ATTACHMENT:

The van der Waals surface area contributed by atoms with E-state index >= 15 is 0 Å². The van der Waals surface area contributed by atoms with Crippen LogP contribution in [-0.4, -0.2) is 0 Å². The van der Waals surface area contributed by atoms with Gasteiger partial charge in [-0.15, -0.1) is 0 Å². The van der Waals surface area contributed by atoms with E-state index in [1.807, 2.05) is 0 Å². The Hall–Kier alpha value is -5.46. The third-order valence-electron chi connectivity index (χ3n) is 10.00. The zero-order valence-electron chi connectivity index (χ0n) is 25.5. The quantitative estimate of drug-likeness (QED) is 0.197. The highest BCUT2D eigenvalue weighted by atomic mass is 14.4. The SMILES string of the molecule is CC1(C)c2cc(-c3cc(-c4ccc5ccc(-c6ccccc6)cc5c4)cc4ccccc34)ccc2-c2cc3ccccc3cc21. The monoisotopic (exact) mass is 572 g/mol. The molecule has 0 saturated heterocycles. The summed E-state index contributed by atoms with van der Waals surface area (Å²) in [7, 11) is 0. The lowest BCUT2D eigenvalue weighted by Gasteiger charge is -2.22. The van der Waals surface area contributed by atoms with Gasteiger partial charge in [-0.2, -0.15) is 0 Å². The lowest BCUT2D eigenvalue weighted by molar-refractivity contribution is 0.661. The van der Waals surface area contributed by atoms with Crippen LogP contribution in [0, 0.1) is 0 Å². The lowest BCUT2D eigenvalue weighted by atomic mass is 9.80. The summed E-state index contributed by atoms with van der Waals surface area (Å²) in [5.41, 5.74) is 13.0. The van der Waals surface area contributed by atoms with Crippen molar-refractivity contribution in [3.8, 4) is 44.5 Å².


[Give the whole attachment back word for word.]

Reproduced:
The van der Waals surface area contributed by atoms with E-state index >= 15 is 0 Å². The van der Waals surface area contributed by atoms with Crippen LogP contribution in [-0.4, -0.2) is 0 Å². The van der Waals surface area contributed by atoms with Gasteiger partial charge in [-0.15, -0.1) is 0 Å². The van der Waals surface area contributed by atoms with E-state index in [1.807, 2.05) is 0 Å². The Hall–Kier alpha value is -5.46. The third-order valence-electron chi connectivity index (χ3n) is 10.00. The zero-order valence-electron chi connectivity index (χ0n) is 25.5. The quantitative estimate of drug-likeness (QED) is 0.197. The highest BCUT2D eigenvalue weighted by atomic mass is 14.4. The SMILES string of the molecule is CC1(C)c2cc(-c3cc(-c4ccc5ccc(-c6ccccc6)cc5c4)cc4ccccc34)ccc2-c2cc3ccccc3cc21. The monoisotopic (exact) mass is 572 g/mol. The molecule has 0 saturated heterocycles. The summed E-state index contributed by atoms with van der Waals surface area (Å²) in [7, 11) is 0. The lowest BCUT2D eigenvalue weighted by Gasteiger charge is -2.22. The van der Waals surface area contributed by atoms with Gasteiger partial charge in [-0.2, -0.15) is 0 Å². The lowest BCUT2D eigenvalue weighted by molar-refractivity contribution is 0.661. The van der Waals surface area contributed by atoms with Crippen LogP contribution in [0, 0.1) is 0 Å². The lowest BCUT2D eigenvalue weighted by atomic mass is 9.80. The summed E-state index contributed by atoms with van der Waals surface area (Å²) in [5.41, 5.74) is 13.0. The van der Waals surface area contributed by atoms with Crippen molar-refractivity contribution in [3.8, 4) is 44.5 Å².